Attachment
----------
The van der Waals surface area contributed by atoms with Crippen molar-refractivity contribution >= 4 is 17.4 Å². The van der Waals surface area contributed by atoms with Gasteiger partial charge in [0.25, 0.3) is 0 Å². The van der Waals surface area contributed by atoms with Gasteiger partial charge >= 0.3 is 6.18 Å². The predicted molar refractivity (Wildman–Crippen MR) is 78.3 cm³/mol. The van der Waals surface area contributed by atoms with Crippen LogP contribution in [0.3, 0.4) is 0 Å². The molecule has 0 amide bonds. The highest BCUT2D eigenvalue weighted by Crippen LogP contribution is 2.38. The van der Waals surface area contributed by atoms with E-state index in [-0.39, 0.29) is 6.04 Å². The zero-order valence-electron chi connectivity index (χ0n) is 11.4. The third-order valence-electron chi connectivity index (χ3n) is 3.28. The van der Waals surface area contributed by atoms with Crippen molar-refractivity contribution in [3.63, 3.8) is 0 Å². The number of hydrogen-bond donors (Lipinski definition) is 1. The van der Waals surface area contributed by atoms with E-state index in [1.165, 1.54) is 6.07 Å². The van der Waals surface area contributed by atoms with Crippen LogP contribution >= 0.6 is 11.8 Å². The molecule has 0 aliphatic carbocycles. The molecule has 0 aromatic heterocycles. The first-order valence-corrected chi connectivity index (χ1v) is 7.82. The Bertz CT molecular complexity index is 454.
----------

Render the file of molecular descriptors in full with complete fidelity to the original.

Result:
The van der Waals surface area contributed by atoms with Crippen molar-refractivity contribution >= 4 is 17.4 Å². The van der Waals surface area contributed by atoms with Gasteiger partial charge in [0.25, 0.3) is 0 Å². The van der Waals surface area contributed by atoms with Gasteiger partial charge >= 0.3 is 6.18 Å². The predicted molar refractivity (Wildman–Crippen MR) is 78.3 cm³/mol. The van der Waals surface area contributed by atoms with Crippen LogP contribution in [0.3, 0.4) is 0 Å². The molecule has 0 amide bonds. The highest BCUT2D eigenvalue weighted by Crippen LogP contribution is 2.38. The van der Waals surface area contributed by atoms with E-state index in [-0.39, 0.29) is 6.04 Å². The zero-order valence-electron chi connectivity index (χ0n) is 11.4. The third-order valence-electron chi connectivity index (χ3n) is 3.28. The van der Waals surface area contributed by atoms with Crippen molar-refractivity contribution in [3.63, 3.8) is 0 Å². The number of hydrogen-bond donors (Lipinski definition) is 1. The van der Waals surface area contributed by atoms with E-state index in [1.165, 1.54) is 6.07 Å². The van der Waals surface area contributed by atoms with Crippen LogP contribution >= 0.6 is 11.8 Å². The molecule has 0 aliphatic carbocycles. The molecule has 0 aromatic heterocycles. The first-order valence-corrected chi connectivity index (χ1v) is 7.82. The Bertz CT molecular complexity index is 454.